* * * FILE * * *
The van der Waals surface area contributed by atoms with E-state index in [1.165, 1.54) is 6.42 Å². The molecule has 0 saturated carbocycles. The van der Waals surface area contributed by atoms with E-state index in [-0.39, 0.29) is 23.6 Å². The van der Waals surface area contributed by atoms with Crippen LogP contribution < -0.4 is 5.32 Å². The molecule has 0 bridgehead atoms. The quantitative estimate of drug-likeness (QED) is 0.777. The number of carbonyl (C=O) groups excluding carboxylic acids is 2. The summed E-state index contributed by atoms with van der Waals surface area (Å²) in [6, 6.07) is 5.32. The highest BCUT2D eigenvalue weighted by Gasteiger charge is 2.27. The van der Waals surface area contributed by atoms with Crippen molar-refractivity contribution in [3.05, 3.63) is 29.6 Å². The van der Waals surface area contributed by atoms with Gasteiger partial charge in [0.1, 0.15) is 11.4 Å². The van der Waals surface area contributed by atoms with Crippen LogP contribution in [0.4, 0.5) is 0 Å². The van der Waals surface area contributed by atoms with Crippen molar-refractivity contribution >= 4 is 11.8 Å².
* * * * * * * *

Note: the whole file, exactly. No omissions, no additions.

The van der Waals surface area contributed by atoms with E-state index in [1.165, 1.54) is 6.42 Å². The molecule has 0 saturated carbocycles. The van der Waals surface area contributed by atoms with E-state index in [-0.39, 0.29) is 23.6 Å². The van der Waals surface area contributed by atoms with Crippen LogP contribution < -0.4 is 5.32 Å². The molecule has 0 bridgehead atoms. The quantitative estimate of drug-likeness (QED) is 0.777. The number of carbonyl (C=O) groups excluding carboxylic acids is 2. The summed E-state index contributed by atoms with van der Waals surface area (Å²) in [6, 6.07) is 5.32. The highest BCUT2D eigenvalue weighted by Gasteiger charge is 2.27. The van der Waals surface area contributed by atoms with Crippen molar-refractivity contribution in [3.05, 3.63) is 29.6 Å². The van der Waals surface area contributed by atoms with Gasteiger partial charge in [0.1, 0.15) is 11.4 Å². The van der Waals surface area contributed by atoms with Crippen LogP contribution in [0.4, 0.5) is 0 Å². The van der Waals surface area contributed by atoms with Crippen molar-refractivity contribution >= 4 is 11.8 Å².